In his first stop of a six-day visit to Cuba, Cardinal Dolan walked into the Shrine of Our Lady of Charity in the town of El Cobre, likely the most popular sacred space in Cuba, joining hundreds of citizens and tourists of this island nation who crowd in to visit a statue of the Madonna.
The cardinal walked in as any other pilgrim toward the statue inside the shrine. Archbishop Dionisio Garcia Ibanez of Santiago, the city closest to the shrine, had told him earlier to walk in “discreetly,” though smiling and saying, “if that’s possible,” because with his tall frame, Cardinal Dolan towered above everyone, except the figure of the tiny Madonna perched high above the altar.
In his role as a high-ranking U.S. Church leader visiting during a time of choppy political waters in his country toward Cuba, the cardinal’s homily offered the only things he could to Catholics gathered for Mass: his presence, his gratitude, solidarity as a Christian and trust that God, along with Jesus and Mary, is with them.
“We only arrived yesterday in Cuba and this is our first stop—on purpose—because we are one family in the Church...When we came to Cuba we wanted to come to the house of our Mother, Our Lady of Charity of El Cobre, and we’re grateful to God we are here,” he said in a homily interpreted into Spanish by Auxiliary Bishop Octavio Cisneros of Brooklyn, though the cardinal celebrated the rest of the Mass in Spanish.
He received applause after expressing his thanks to God for being able to visit the shrine, calling it a “dream.” Archbishop Garcia Ibanez said you could tell from the faces in the crowd that many Cubans present had received with gratitude his message and “that says a lot,” he said.
The journey toward showing solidarity with Cubans has become harder for others to make, particularly Americans, after the Trump administration sought to make it more difficult to travel to the island, closing some paths that had opened under President Barack Obama.
“Yesterday was a long day, a long difficult journey. It was difficult for us, but every trip, every journey is difficult, especially the journey of life,” Cardinal Dolan told the crowd, speaking of his journey from the U.S. to El Cobre, which took almost a full day when weeks ago, it would have taken hours.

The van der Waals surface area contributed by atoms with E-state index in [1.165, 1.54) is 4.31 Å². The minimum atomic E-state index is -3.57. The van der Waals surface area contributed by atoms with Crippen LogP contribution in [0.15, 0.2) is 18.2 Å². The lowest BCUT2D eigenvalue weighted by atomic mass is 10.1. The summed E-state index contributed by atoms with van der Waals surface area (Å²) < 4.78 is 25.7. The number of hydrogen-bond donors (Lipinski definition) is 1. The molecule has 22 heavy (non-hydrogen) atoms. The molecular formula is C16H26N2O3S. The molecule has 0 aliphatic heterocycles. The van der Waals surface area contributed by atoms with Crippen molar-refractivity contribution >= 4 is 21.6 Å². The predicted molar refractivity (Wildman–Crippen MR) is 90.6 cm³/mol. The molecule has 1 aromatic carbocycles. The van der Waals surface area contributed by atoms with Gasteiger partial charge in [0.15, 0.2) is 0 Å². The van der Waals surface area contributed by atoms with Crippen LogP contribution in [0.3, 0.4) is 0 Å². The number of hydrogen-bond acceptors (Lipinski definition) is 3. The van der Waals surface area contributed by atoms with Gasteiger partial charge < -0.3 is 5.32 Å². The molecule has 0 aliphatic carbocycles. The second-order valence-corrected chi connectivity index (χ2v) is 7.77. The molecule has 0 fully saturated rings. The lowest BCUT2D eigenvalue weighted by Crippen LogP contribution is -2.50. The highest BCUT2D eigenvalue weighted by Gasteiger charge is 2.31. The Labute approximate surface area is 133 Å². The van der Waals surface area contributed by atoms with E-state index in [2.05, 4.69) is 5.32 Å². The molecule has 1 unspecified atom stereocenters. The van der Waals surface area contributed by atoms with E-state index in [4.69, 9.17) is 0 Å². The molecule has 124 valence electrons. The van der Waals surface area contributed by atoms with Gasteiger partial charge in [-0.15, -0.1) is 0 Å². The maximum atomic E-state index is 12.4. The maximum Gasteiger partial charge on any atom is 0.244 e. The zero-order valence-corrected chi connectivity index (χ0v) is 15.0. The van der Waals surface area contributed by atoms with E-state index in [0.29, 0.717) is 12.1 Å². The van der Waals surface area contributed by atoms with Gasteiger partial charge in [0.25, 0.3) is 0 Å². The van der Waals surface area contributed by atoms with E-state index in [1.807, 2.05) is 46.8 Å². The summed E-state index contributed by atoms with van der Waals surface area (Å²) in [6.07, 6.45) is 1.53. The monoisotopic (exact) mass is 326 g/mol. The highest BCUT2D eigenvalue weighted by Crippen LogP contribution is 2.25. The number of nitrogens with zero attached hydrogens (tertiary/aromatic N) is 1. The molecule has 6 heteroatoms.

Direct flights to Santiago, the closest city to the shrine with an airport, have come to a halt as they did for other Cuban cities except Havana. A serious oil shortage heightened by U.S. sanctions has led to a scarcity of flights inside the island, forcing the cardinal to board the Feb. 7 evening leg to Santiago or risk not going at all.
Even in that difficulty, Cardinal Dolan followed in the steps of Cubans going to great lengths to visit the statue of the Madonna at the shrine.
He assured them, without referencing the island’s woes, that in any difficulty, God always is present.
“It’s a difficult moment, and that’s precisely when you see the church so full,” Archbishop Garcia Ibanez said in a Feb. 8 interview with Catholic News Service. “With so many difficulties—transportation, the economy—you realize the devotion of the people is still there. Many make the sacrifice.”
Archbishop Garcia Ibanez said he saw the cardinal’s visit as a “special symbol of communion” and solidarity with Cubans, and a commitment to unity in difficult times.
“There can be many differences, but the Church is one, the belief in God is one and there’s only one pastor, therefore one community,” Archbishop Garcia Ibanez told CNS.
The Cuban bishops on the way to and from El Cobre showed up to accompany him in any way they could to show that sense of community.
“In the Church, we feel like brothers and sisters. There are many other aspects of life, political, ideological, where there may be many differences but those differences must be resolved through understanding and comprehension by various parties,” Archbishop Garcia Ibanez said.
In Havana, Cardinal Juan Garcia Rodriguez, the archbishop of Havana, and other officials from the archdiocese remained with Cardinal Dolan in his six-hour wait at the airport, which also involved government officials.
When he finally arrived in Santiago at about 1:30 a.m. (local time) Feb. 8, the Santiago archbishop and an entourage from his diocese were present to welcome him. The government provided for the cardinal a patrol car escort on his way to his resting quarters at a retreat house near the shrine.
Because of the difficulty in flights from Santiago to Havana, the cardinal headed back to the island’s capital—a full day’s drive—by car, making a stop in Camaguey where he was welcomed by Archbishop Wilfredo Pino Estevez before heading back to Havana.
Though most of the cardinal’s visits are with the country’s prelates and to sites important to the Church, Cardinal Dolan is scheduled to meet before he leaves with Cuban President Miguel Diaz-Canel Bermudez, who extended an invitation to the cardinal to visit the island when the two met in New York.